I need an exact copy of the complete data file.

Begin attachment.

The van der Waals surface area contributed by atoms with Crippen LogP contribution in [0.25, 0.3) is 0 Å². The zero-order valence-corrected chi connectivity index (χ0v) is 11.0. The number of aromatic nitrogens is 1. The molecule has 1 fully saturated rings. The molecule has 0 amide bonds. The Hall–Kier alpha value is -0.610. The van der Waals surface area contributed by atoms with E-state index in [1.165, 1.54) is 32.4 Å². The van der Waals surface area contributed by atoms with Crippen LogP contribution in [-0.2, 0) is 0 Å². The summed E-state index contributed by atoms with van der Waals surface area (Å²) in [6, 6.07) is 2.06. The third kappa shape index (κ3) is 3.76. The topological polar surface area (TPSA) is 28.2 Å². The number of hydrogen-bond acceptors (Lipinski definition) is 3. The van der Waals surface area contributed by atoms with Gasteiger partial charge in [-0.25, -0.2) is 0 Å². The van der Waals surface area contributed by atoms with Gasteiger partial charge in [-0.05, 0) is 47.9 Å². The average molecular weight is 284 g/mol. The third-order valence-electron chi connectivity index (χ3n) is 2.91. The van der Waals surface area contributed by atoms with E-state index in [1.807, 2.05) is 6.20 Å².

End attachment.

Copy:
The van der Waals surface area contributed by atoms with Crippen LogP contribution in [0.25, 0.3) is 0 Å². The zero-order valence-corrected chi connectivity index (χ0v) is 11.0. The number of aromatic nitrogens is 1. The molecule has 1 fully saturated rings. The molecule has 0 amide bonds. The Hall–Kier alpha value is -0.610. The van der Waals surface area contributed by atoms with E-state index in [1.165, 1.54) is 32.4 Å². The van der Waals surface area contributed by atoms with Crippen LogP contribution in [-0.2, 0) is 0 Å². The summed E-state index contributed by atoms with van der Waals surface area (Å²) in [6, 6.07) is 2.06. The third kappa shape index (κ3) is 3.76. The topological polar surface area (TPSA) is 28.2 Å². The number of hydrogen-bond acceptors (Lipinski definition) is 3. The van der Waals surface area contributed by atoms with Gasteiger partial charge in [-0.25, -0.2) is 0 Å². The van der Waals surface area contributed by atoms with Gasteiger partial charge in [-0.05, 0) is 47.9 Å². The average molecular weight is 284 g/mol. The third-order valence-electron chi connectivity index (χ3n) is 2.91. The van der Waals surface area contributed by atoms with E-state index in [1.807, 2.05) is 6.20 Å².